Hardly a day has gone by, it seems, since the November 2020 election without some news article decrying the election’s “big lie.” The alleged lie? "There was widespread fraud in the 2020 Presidential Election" with some adding "causing it to be stolen from Trump."

Having been the target of fraud rhetoric, Dominion Voting Systems or SmartMatic have responded by bringing disinformation or defamation lawsuits against Rudy Giuliani (former mayor of New York), Sydney Powell (former advisor to President Trump), Mike Lindell (CEO of My Pillow), Fox News, and three of its broadcasters because they have tied voting irregularities to these two companies.

RELATED

It has been almost six months since the election. So has any evidence of fraud been uncovered, or is the “big lie” just that – a big lie?

WDAY logo
listen live
watch live
Newsletter signup for email alerts

John Poulos, CEO of Dominion, allegedly told the Michigan State Oversight Committee on Dec. 15, 2020, that “voting systems are by design meant to be used as closed systems that are not networked meaning they are not connected to the Internet.” Why is this important? If a voting machine is not connected to the internet it cannot be manipulated remotely. However, hackers have found Dominion voting machines through the internet.

Former US Army Col. Phil Walgrin (who worked in an information warfare unit and now works in cyber security), as well as Mary Fanning (a National Intelligence researcher) investigated internet traffic to and from voting machines starting before the 2020 election and ending after the election. What did they find? They found that voting machines were connected to the internet, and servers receiving and storing votes, resided in foreign countries. Server locations, down to street addresses, were found in Germany, Spain, Serbia and Toronto.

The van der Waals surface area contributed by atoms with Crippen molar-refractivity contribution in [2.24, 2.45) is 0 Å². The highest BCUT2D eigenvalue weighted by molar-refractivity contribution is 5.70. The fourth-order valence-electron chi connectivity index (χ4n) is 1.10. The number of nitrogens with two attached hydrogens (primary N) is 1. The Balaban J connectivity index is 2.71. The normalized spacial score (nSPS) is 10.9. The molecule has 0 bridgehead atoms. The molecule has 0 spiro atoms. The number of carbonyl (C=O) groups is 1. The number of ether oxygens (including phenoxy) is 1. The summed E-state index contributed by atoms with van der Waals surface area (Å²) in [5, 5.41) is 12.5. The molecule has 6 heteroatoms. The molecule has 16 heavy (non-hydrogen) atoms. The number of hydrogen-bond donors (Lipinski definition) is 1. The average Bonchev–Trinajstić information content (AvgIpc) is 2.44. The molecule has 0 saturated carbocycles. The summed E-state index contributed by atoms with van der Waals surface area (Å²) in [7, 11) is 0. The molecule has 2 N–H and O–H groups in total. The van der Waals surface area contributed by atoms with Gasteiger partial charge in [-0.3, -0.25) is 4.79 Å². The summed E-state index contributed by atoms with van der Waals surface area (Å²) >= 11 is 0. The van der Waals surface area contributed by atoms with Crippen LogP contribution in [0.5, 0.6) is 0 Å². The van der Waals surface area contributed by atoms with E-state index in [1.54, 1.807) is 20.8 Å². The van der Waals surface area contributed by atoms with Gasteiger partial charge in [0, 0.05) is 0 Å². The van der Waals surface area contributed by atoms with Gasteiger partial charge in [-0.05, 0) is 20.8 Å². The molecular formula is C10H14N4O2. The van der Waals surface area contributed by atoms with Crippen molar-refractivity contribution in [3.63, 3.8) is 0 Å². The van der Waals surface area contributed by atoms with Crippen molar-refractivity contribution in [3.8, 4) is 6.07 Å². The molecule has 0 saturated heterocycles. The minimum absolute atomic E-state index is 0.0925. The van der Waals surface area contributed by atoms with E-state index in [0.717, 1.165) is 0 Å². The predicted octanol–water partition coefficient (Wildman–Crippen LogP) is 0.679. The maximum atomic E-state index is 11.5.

Data collected by Walgrin, Fanning and colleagues showed that voting machines were manipulated during the election from IP and MAC addresses in China, Iran and other places modifying votes in Biden’s favor.

Voting machines’ vulnerabilities to hacking have been known for awhile. Sen. Amy Klobuchar, D-Minn., for example, in a 2018 interview acknowledged this and voiced concerns.

While it is not possible to know whether the FBI and CISA (the U.S. cyber security agency) are investigating this, no reports have been issued yet. General Thomas McInerney (ret.) has said the November 2020 election was the most severe cyber attack in history, and to his knowledge and concern there has not yet been any audits.

Mike Lindell has stated he does not fear Dominion’s suit against him. His reason: an insurmountable defense against defamation is truth. So his take is basically "bring it." The facts are on his side and he can now issue subpoenas to force the release of additional evidence. In light of this, perhaps the big question is how do we fix this before the 2022 election?

Scott Hoaby lives in Fargo.

This column does not necessarily reflect the opinion of The Forum's editorial board nor Forum ownership.